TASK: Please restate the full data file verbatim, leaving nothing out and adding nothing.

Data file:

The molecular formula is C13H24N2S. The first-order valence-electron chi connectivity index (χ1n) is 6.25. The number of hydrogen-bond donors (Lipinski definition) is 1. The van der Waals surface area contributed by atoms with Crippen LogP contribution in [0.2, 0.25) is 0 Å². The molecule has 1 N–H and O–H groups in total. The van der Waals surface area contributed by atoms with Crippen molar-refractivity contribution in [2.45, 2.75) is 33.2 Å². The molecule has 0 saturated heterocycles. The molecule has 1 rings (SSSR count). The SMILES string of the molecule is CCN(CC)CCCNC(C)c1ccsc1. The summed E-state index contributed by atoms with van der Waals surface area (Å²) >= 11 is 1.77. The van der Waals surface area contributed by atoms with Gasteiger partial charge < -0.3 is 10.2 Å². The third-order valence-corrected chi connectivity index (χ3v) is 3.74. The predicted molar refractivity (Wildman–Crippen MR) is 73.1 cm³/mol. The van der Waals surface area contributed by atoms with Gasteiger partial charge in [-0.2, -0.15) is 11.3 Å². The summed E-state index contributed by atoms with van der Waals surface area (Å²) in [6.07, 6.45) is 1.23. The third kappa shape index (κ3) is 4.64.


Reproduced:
The molecular formula is C13H24N2S. The first-order valence-electron chi connectivity index (χ1n) is 6.25. The number of hydrogen-bond donors (Lipinski definition) is 1. The van der Waals surface area contributed by atoms with Crippen LogP contribution in [0.2, 0.25) is 0 Å². The molecule has 1 N–H and O–H groups in total. The van der Waals surface area contributed by atoms with Crippen molar-refractivity contribution in [2.45, 2.75) is 33.2 Å². The molecule has 0 saturated heterocycles. The molecule has 1 rings (SSSR count). The SMILES string of the molecule is CCN(CC)CCCNC(C)c1ccsc1. The summed E-state index contributed by atoms with van der Waals surface area (Å²) >= 11 is 1.77. The van der Waals surface area contributed by atoms with Gasteiger partial charge < -0.3 is 10.2 Å². The third-order valence-corrected chi connectivity index (χ3v) is 3.74. The predicted molar refractivity (Wildman–Crippen MR) is 73.1 cm³/mol. The van der Waals surface area contributed by atoms with Gasteiger partial charge in [-0.2, -0.15) is 11.3 Å². The summed E-state index contributed by atoms with van der Waals surface area (Å²) in [6.07, 6.45) is 1.23. The third kappa shape index (κ3) is 4.64.